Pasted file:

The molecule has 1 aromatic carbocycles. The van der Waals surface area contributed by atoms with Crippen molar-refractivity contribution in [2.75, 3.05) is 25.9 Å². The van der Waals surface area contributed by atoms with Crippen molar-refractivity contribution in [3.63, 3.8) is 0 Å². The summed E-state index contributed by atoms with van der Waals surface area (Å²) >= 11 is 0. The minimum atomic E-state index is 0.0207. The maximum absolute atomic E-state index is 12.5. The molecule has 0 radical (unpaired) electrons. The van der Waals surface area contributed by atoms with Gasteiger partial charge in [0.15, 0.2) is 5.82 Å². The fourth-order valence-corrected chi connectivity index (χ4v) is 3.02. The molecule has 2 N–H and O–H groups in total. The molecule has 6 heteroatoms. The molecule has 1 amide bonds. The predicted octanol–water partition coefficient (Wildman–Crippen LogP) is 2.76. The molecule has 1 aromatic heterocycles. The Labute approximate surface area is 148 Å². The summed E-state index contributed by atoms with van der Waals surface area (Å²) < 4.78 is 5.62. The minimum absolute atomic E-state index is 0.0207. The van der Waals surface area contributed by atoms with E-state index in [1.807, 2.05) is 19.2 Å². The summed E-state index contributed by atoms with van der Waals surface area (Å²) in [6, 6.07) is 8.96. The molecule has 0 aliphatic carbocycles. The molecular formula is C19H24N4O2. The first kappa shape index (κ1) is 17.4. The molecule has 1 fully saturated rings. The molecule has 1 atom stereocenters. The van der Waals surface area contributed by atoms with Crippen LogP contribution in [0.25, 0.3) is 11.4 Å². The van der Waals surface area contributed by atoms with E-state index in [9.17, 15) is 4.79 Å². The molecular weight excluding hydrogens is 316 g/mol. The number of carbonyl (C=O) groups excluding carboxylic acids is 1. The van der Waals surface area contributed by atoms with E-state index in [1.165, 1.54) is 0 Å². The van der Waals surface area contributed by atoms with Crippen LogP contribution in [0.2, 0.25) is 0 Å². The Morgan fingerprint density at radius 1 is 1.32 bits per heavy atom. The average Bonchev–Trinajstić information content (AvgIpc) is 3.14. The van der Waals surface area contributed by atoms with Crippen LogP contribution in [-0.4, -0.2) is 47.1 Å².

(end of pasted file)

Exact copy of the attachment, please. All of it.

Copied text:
The molecule has 1 aromatic carbocycles. The van der Waals surface area contributed by atoms with Crippen molar-refractivity contribution in [2.75, 3.05) is 25.9 Å². The van der Waals surface area contributed by atoms with Crippen molar-refractivity contribution in [3.63, 3.8) is 0 Å². The summed E-state index contributed by atoms with van der Waals surface area (Å²) >= 11 is 0. The minimum atomic E-state index is 0.0207. The maximum absolute atomic E-state index is 12.5. The molecule has 0 radical (unpaired) electrons. The van der Waals surface area contributed by atoms with Gasteiger partial charge in [0.15, 0.2) is 5.82 Å². The fourth-order valence-corrected chi connectivity index (χ4v) is 3.02. The molecule has 2 N–H and O–H groups in total. The molecule has 6 heteroatoms. The molecule has 1 amide bonds. The predicted octanol–water partition coefficient (Wildman–Crippen LogP) is 2.76. The molecule has 1 aromatic heterocycles. The Labute approximate surface area is 148 Å². The summed E-state index contributed by atoms with van der Waals surface area (Å²) < 4.78 is 5.62. The minimum absolute atomic E-state index is 0.0207. The van der Waals surface area contributed by atoms with E-state index in [1.807, 2.05) is 19.2 Å². The summed E-state index contributed by atoms with van der Waals surface area (Å²) in [6, 6.07) is 8.96. The molecule has 0 aliphatic carbocycles. The molecular formula is C19H24N4O2. The first kappa shape index (κ1) is 17.4. The molecule has 1 fully saturated rings. The molecule has 1 atom stereocenters. The van der Waals surface area contributed by atoms with Crippen LogP contribution in [0.25, 0.3) is 11.4 Å². The van der Waals surface area contributed by atoms with E-state index in [9.17, 15) is 4.79 Å². The molecular weight excluding hydrogens is 316 g/mol. The number of carbonyl (C=O) groups excluding carboxylic acids is 1. The van der Waals surface area contributed by atoms with E-state index in [1.165, 1.54) is 0 Å². The van der Waals surface area contributed by atoms with Crippen LogP contribution in [0.2, 0.25) is 0 Å². The Morgan fingerprint density at radius 1 is 1.32 bits per heavy atom. The average Bonchev–Trinajstić information content (AvgIpc) is 3.14. The van der Waals surface area contributed by atoms with Crippen LogP contribution in [-0.4, -0.2) is 47.1 Å².